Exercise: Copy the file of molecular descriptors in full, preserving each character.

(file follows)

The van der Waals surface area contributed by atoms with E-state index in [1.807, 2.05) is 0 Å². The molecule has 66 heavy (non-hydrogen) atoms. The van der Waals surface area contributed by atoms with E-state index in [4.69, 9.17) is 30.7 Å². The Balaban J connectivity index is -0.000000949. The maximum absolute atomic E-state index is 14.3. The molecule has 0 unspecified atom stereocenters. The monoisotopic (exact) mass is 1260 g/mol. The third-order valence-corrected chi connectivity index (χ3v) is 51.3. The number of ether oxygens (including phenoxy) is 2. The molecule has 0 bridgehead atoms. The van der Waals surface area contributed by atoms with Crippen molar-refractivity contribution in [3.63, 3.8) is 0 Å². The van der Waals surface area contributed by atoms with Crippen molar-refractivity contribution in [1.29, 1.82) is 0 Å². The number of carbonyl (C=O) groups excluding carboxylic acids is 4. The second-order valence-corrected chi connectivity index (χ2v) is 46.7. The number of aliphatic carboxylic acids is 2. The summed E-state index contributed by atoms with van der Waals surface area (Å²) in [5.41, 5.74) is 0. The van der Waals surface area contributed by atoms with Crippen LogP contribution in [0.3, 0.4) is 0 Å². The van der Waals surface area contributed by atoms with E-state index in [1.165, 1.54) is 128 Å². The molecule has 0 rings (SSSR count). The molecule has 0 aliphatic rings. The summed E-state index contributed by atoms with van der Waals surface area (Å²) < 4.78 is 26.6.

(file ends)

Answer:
The van der Waals surface area contributed by atoms with E-state index in [1.807, 2.05) is 0 Å². The molecule has 66 heavy (non-hydrogen) atoms. The van der Waals surface area contributed by atoms with E-state index in [4.69, 9.17) is 30.7 Å². The Balaban J connectivity index is -0.000000949. The maximum absolute atomic E-state index is 14.3. The molecule has 0 unspecified atom stereocenters. The monoisotopic (exact) mass is 1260 g/mol. The third-order valence-corrected chi connectivity index (χ3v) is 51.3. The number of ether oxygens (including phenoxy) is 2. The molecule has 0 bridgehead atoms. The van der Waals surface area contributed by atoms with Crippen molar-refractivity contribution in [3.63, 3.8) is 0 Å². The van der Waals surface area contributed by atoms with Crippen molar-refractivity contribution in [1.29, 1.82) is 0 Å². The number of carbonyl (C=O) groups excluding carboxylic acids is 4. The second-order valence-corrected chi connectivity index (χ2v) is 46.7. The number of aliphatic carboxylic acids is 2. The summed E-state index contributed by atoms with van der Waals surface area (Å²) in [5.41, 5.74) is 0. The van der Waals surface area contributed by atoms with Crippen LogP contribution in [0.3, 0.4) is 0 Å². The van der Waals surface area contributed by atoms with E-state index in [1.165, 1.54) is 128 Å². The molecule has 0 rings (SSSR count). The molecule has 0 aliphatic rings. The summed E-state index contributed by atoms with van der Waals surface area (Å²) < 4.78 is 26.6.